An angry policeman has pulled up to move on a couple of Roma women who are selling home grown flowers on the sidewalk. There are lots of florist stalls, and I guess these undercut them and don't contribute to the local economy. The two women are arguing with him and he is getting very agitated. Slowly, they pack up and make to leave. We ask him if he speaks English and he is delighted to help. We are still about half a block and across the boulevard from the nearest stop for the Tourist Bus, and he willingly shows us where to go, wishing us a great visit. Like most of the Romanians we have met, he is super friendly.
Ah, a shady spot and a soon arrived bus - who could ask for more. At 25 Lei ($8) each, it's a bargain! We set off to do one lap and to get our bearings. The route is a little more than 9 kms, and it takes just over an hour to do a lap. The bus is full, and the upstairs open air deck is full before we get on - I'm just pleased that we manage to get a seat for this first trip.
And the Arch of Triumph is modelled on the famous French one - closed for renovations at the moment. Not sure how I managed to snap a shot with no cars in the frame - this is almost as busy a stretch of road as the one in Paris! This one celebrates the victory of the Romanian soldiers in WWI.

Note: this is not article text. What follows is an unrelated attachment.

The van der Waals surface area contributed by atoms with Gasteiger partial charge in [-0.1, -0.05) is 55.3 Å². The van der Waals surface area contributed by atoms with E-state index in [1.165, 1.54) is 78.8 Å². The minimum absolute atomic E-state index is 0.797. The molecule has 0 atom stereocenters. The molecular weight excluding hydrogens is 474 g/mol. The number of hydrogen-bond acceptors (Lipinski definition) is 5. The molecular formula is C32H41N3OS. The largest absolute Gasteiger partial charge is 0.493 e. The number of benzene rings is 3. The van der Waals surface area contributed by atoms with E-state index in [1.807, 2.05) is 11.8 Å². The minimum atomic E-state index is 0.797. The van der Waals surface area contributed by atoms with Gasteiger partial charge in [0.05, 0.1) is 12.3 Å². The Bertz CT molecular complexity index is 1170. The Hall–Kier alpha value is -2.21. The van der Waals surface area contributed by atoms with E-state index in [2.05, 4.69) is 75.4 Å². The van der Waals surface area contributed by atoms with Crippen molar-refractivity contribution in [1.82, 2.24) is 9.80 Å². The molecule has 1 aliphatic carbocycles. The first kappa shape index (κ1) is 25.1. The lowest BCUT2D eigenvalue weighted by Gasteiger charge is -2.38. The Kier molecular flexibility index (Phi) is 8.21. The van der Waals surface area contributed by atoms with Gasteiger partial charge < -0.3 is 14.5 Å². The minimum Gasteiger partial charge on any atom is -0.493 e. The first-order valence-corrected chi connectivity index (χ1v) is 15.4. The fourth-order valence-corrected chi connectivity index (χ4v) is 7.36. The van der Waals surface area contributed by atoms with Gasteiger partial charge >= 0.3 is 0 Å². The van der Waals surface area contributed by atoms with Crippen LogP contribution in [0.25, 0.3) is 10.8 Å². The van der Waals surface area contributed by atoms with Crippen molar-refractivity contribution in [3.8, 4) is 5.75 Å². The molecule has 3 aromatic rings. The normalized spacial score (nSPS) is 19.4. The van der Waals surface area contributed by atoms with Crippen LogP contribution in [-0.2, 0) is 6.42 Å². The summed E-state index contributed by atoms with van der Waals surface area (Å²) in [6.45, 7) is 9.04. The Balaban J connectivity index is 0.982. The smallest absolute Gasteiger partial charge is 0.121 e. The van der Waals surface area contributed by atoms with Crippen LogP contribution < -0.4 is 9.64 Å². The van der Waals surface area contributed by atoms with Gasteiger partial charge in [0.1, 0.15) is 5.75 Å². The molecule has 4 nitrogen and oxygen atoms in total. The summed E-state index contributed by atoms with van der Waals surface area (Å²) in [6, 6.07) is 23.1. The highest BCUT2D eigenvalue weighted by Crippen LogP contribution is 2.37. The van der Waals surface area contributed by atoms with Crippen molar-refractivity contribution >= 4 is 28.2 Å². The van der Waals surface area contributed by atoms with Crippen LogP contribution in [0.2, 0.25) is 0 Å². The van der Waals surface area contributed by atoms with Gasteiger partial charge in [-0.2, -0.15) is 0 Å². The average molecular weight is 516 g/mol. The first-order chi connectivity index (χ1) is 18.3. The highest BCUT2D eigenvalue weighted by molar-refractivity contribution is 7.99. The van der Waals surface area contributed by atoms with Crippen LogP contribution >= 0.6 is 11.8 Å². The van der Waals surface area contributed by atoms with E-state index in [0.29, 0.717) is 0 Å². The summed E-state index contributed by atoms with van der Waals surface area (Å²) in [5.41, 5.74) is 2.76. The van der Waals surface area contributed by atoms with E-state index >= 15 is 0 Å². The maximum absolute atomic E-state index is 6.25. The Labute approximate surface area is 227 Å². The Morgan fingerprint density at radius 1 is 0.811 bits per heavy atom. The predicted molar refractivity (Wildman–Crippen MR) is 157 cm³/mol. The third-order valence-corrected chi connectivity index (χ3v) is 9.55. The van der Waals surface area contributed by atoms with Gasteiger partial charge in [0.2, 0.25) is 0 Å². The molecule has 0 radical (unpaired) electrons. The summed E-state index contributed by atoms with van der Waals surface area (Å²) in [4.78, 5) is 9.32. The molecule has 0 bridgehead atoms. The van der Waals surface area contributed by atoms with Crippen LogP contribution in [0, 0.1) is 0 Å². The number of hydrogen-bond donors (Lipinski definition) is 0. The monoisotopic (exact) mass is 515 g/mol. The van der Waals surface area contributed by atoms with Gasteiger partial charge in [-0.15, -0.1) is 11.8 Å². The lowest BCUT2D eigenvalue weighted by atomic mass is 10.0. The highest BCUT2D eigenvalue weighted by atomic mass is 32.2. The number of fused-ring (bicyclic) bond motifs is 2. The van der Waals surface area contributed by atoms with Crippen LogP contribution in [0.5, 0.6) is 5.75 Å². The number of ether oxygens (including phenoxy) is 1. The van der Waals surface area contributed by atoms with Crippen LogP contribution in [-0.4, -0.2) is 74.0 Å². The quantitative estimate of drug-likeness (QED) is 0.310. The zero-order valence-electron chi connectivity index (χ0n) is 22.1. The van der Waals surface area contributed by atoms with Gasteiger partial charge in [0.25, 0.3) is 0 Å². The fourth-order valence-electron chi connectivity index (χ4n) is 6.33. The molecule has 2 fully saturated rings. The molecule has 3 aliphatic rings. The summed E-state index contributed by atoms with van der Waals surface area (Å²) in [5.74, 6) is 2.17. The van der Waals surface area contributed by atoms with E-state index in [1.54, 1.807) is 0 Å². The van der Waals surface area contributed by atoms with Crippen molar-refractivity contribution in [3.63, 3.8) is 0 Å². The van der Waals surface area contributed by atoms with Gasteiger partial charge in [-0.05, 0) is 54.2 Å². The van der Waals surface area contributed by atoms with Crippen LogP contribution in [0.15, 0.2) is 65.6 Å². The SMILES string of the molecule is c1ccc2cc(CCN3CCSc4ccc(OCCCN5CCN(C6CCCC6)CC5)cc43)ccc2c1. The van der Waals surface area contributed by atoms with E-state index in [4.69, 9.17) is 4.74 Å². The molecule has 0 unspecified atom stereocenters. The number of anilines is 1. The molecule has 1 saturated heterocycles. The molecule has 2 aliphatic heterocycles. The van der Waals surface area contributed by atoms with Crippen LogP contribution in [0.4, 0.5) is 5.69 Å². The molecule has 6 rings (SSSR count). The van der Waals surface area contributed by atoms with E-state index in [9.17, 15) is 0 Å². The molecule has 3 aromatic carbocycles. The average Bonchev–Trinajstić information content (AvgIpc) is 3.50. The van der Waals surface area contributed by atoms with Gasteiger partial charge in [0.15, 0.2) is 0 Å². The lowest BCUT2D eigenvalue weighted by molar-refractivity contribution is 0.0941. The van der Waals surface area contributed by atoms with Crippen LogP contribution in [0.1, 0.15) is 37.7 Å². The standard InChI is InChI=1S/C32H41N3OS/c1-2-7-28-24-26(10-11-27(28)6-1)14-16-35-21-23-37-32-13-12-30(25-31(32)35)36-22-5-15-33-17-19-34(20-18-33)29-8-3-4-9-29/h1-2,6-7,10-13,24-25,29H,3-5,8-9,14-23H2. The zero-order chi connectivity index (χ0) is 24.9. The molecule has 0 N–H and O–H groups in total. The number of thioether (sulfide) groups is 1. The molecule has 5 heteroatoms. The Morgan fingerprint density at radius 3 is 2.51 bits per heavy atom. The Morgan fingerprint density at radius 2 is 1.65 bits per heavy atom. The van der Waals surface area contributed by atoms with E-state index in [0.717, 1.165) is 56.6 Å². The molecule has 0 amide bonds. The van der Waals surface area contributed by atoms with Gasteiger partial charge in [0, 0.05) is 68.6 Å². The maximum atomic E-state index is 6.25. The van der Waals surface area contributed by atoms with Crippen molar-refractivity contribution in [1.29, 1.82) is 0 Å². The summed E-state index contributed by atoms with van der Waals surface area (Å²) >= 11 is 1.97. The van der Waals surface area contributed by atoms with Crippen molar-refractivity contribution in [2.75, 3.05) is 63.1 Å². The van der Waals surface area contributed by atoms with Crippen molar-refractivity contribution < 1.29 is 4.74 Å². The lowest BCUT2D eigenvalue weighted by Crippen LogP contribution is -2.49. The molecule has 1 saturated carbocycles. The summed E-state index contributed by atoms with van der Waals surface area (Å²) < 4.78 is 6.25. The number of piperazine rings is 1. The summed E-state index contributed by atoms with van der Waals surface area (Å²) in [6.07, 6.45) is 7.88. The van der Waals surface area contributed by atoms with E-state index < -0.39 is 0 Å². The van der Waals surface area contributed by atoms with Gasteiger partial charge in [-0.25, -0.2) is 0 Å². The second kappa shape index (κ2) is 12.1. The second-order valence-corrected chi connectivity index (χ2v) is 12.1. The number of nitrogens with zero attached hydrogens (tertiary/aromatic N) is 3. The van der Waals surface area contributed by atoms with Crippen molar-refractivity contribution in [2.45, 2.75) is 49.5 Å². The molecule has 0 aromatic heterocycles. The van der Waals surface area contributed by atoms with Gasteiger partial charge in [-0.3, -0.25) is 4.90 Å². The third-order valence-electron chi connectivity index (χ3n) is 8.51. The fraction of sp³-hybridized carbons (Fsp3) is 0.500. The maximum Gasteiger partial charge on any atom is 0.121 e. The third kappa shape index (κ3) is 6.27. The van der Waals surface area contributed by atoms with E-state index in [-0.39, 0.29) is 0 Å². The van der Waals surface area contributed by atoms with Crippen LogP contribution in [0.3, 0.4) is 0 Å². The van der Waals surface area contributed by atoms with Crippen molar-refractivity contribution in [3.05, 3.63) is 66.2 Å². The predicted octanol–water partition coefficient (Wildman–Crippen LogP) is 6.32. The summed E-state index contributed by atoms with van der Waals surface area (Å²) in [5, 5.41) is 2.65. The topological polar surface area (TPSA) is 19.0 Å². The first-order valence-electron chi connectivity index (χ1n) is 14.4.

Down past the Palace of the Parliament - the second largest civic government building in the world after the Pentagon. Built by Communist president Nicolae Ceausescu during 1984-1989, it is 84 m high, it has 12 floors and 6,000 rooms (hundreds of offices, dozens of reception and conference halls). The building was intended to house the presidency, the ministries as well as the headquarters of the communist party. The building is endowed with an antinuclear bunker with 1.5 m thick walls covered with radiation-proof panels and is connected to the main official institutions through a 20 km-labyrinth of tunnels. Much of the old city was destroyed to provide space for its construction with some 40,000 people displaced, leading to countless suicides we are told. It is jarring in its arrogance and holds no interest for us to explore.